Tim Kerins. Leaving Certificate Honours Maths - Algebra. Tim Kerins. the date

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1 Leaving Certificate Honours Maths - Algebra the date

2 Chapter 1 Algebra This is an important portion of the course. As well as generally accounting for 2 3 questions in examination it is the basis for many other parts of the course. 1.1 Simultaneous Equations Theory Therearethree types of simultaneous equations you need to beable to solve: Two linear equations in x and y One linear and one quadratic equation in x and y Three linear equations in x, y and z This is also important for solving problems with lines and circles in coordinate geometry Exercises Notes: You need to beable to solve the three types of simultaneous equations. Two linear equations in x and y One linear and one quadratic equation in x and y Three linear equations in x, y and z Student Work 1

3 1. LC HL 2009 Paper 1, 2 (a) Solve the simultaneous equations x y +8 = 0 x 2 +xy +8 = 0 2. LC HL 2006 Paper 1, 2 (a) Solve the simultaneous equations 3. LC HL 2003 Paper 1, 2 (a) Solve the simultaneous equations 4. LC HL 2001 Paper 1, 2 (a) Solve the simultaneous equations 5. LC HL 1999 Paper 1, 2 (a) Solve the simultaneous equations 6. LC HL 1997 Paper 1, 2 (a) Solve the simultaneous equations y = 2x 5 x 2 +xy = 2 3x y = 8 x 2 +y 2 = 10 x y = 0 (x+2) 2 +y 2 = 10 x+y = 1 x 2 +y 2 = 25 2x 3y = 1 x 2 +xy 4y 2 = 2 7. LC HL 2007 Paper 1, 2 (a) Solve the simultaneous equations x+y +z = 2 2x+y +z = 3 x 2y +2z = 15 2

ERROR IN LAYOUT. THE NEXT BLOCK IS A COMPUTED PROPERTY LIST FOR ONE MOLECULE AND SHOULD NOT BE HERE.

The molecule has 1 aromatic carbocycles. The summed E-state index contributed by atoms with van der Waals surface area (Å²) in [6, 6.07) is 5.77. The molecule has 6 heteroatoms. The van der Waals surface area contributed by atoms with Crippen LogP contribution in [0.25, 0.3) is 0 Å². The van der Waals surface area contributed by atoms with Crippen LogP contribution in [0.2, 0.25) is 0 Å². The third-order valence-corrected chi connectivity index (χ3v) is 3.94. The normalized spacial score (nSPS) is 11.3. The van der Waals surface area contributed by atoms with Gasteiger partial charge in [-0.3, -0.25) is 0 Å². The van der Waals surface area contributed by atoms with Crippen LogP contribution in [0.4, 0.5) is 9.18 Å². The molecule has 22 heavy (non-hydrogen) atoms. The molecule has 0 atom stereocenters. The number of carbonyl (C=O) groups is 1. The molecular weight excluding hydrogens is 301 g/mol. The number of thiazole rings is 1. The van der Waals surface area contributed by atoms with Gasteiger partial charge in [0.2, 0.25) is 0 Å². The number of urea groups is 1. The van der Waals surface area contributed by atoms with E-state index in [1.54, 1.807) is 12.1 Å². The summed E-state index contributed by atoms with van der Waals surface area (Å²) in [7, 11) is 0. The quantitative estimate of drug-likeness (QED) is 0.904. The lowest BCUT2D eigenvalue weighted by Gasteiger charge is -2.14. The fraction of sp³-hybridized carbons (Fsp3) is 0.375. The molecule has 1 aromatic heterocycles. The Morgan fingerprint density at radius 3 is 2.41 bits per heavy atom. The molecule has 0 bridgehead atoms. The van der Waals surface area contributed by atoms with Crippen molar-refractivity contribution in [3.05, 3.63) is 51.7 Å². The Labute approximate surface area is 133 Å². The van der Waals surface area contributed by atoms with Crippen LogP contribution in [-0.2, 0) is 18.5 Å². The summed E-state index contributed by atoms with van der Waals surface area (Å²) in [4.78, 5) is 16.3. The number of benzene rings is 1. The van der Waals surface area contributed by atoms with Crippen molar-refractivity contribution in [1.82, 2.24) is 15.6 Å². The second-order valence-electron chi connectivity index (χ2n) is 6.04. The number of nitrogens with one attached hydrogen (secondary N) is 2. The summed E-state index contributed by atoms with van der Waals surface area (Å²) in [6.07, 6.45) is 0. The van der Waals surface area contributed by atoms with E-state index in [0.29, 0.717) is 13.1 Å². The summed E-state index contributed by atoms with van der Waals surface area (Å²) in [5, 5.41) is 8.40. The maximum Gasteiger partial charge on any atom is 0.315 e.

4 8. LC HL 2004 Paper 1, 2 (a) Solve, without using a calculator, the following simultaneous equations 3x+y +z = 0 x y +z = 2 2x 3y z = 9 9. LC HL 2002 Paper 1, 2 (a) Solve, without using a calculator, the following simultaneous equations x+2y +4z = 7 x+3y +2z = 1 y +3z = LC HL 2000 Paper 1, 2 (a) Solve for x,y,z 3x y +3z = 1 x+2y 2z = 1 4x y +5z = LC HL 1996 Paper 1, 2 (a) Solve for x,y,z x+y z = LC HL 2005 Paper 1, 1 (a) Solve the simultaneous equations x y +z = 4 x y z = 8 x 5 y 4 = 0 3x+ y 2 = LC HL 1998 Paper 1, 1 (a) Solve for x and y: 2x 5 + y 3 5 = 6 3x 3y 5 +2 =